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Old 08-03-2021, 05:19 PM
S.bowman S.bowman is offline
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Originally Posted by Doug Young View Post
They're sort of 2 different things. The Grace products are all wonderful - they cleanly and accurately amplify your pickup. ToneDexter is a preamp, but the real point is the "effect", the IR. TonerDexter does not accurately pass along your pickup, it "corrects" it to sound closer to the mic'd sound of your guitar. If you like the raw sound of your pickup, you don't need ToneDexter. For those of us who are disappointed in how pickups sound compared to the acoustic sound of the guitar, TonedDexter, (or competitors) are an answer.
Yes, I did come to understand that while researching. I should have mentioned it in my post, as not to add confusion to the subject. While I didn't feel the need for it, I think it would be a super useful tool to have on hand. Especially for those rooms that you just can't get your sound in when performing.
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Old 08-03-2021, 05:45 PM
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Doug Young Doug Young is offline
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Originally Posted by S.bowman View Post
Especially for those rooms that you just can't get your sound in when performing.
We're veering far from Barry's quest to record with a pickup, but I'd say ToneDexter is useful in the opposite situation. The people I've seen not like it tend to be those who play difficult rooms, or places that are noisy enough or have bad enough acoustics that no one would notice the difference anyway, or where a "realistic" sound just gets lost in the noise. I tend to play "listening" rooms, where it's quiet, and the acoustics are reasonably good, not difficult to get a sound at all. It's just that in that situation - as with recording - people can actually hear your guitar, and I hope, at least, that they're listening. And if they hear a quacky pickup that's not going to be good. Heck, if *I* hear a quacky pickup, I'm not going to play well. That's where ToneDexer et al come in.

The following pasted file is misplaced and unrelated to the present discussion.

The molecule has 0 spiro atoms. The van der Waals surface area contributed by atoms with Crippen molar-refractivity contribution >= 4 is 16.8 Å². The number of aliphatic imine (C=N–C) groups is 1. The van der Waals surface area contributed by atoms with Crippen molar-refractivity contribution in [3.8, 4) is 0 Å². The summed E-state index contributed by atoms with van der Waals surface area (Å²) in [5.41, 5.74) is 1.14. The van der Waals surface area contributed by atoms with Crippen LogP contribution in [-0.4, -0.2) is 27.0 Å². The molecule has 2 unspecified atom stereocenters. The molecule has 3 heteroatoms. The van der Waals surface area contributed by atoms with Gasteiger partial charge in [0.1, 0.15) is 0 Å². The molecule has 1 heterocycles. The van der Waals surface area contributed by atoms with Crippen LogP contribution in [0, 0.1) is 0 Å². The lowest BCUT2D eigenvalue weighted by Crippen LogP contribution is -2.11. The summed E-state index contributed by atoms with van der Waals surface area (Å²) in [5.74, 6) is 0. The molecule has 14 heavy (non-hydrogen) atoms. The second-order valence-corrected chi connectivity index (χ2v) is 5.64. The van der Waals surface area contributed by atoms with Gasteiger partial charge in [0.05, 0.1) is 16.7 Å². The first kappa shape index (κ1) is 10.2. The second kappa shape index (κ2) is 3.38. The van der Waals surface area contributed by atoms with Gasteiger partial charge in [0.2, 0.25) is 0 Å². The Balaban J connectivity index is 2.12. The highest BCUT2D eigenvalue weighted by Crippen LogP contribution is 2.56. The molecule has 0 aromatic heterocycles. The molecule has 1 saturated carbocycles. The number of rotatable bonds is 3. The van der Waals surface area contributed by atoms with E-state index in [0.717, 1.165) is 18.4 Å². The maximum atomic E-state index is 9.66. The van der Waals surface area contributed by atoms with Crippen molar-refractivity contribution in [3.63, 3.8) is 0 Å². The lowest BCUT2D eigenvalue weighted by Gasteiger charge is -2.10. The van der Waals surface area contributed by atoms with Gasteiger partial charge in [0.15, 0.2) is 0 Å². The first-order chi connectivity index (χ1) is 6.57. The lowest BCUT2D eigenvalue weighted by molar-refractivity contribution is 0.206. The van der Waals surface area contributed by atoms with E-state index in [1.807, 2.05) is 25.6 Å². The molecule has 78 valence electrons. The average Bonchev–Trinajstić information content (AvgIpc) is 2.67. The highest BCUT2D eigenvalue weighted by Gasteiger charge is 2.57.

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Old 08-03-2021, 07:53 PM
shufflebeat shufflebeat is offline
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I've been following the development of IR technology as a musician with a healthy obsession with(other people's) good ideas. As we've gone along together I've constructed my own way of understanding the process which may well be complete nonsense but here goes.

Imagine you're in a tiled bathroom where your fiddle sounds excellent, reflections bouncing around and coming at you from all directions. You may or may not be a fiddle player, I'm not. You would love to take this acoustic response to all your gigs but that would be impractical.

Really, you don't want to take the tiles, bricks and mirrors, you just want the effect they have on sounds you introduce in the space.

If you could add the mono or stereo reverb tail to every sample in a digital recorded signal then the end product would be a bit like the original sustained sound in the space.

So, you take a balloon and a recording device into the bathroom and record the sound of the balloon being popped and the resulting reverb tail.

Because the pop is such a short sound (an acoustic "impulse", so to speak) there isn't much of the original in the reverb tail, just what has reflected round the space and back to the mics, early reflections, standing waves and all (the "response" of the space to the impulse, do to speak).